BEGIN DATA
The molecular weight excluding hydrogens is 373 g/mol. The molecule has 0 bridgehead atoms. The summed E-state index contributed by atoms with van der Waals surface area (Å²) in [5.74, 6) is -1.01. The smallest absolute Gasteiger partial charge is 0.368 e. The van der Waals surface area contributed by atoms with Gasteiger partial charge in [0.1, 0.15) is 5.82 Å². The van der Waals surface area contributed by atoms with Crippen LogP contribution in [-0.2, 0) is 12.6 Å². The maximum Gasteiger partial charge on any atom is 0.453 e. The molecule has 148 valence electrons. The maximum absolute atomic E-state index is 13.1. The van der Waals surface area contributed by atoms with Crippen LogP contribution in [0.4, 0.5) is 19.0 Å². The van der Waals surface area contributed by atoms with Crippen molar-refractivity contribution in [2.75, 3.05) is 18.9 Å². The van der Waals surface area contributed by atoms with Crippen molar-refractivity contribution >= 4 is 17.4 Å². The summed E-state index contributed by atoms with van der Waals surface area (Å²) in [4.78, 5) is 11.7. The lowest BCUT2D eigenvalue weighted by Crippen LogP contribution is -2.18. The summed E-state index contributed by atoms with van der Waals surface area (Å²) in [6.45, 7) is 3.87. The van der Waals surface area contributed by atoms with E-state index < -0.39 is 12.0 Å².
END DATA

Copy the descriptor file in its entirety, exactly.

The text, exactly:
The molecular weight excluding hydrogens is 373 g/mol. The molecule has 0 bridgehead atoms. The summed E-state index contributed by atoms with van der Waals surface area (Å²) in [5.74, 6) is -1.01. The smallest absolute Gasteiger partial charge is 0.368 e. The van der Waals surface area contributed by atoms with Gasteiger partial charge in [0.1, 0.15) is 5.82 Å². The van der Waals surface area contributed by atoms with Crippen LogP contribution in [-0.2, 0) is 12.6 Å². The maximum Gasteiger partial charge on any atom is 0.453 e. The molecule has 148 valence electrons. The maximum absolute atomic E-state index is 13.1. The van der Waals surface area contributed by atoms with Crippen LogP contribution in [0.4, 0.5) is 19.0 Å². The van der Waals surface area contributed by atoms with Crippen molar-refractivity contribution in [2.75, 3.05) is 18.9 Å². The van der Waals surface area contributed by atoms with Crippen molar-refractivity contribution >= 4 is 17.4 Å². The summed E-state index contributed by atoms with van der Waals surface area (Å²) in [4.78, 5) is 11.7. The lowest BCUT2D eigenvalue weighted by Crippen LogP contribution is -2.18. The summed E-state index contributed by atoms with van der Waals surface area (Å²) in [6.45, 7) is 3.87. The van der Waals surface area contributed by atoms with E-state index < -0.39 is 12.0 Å².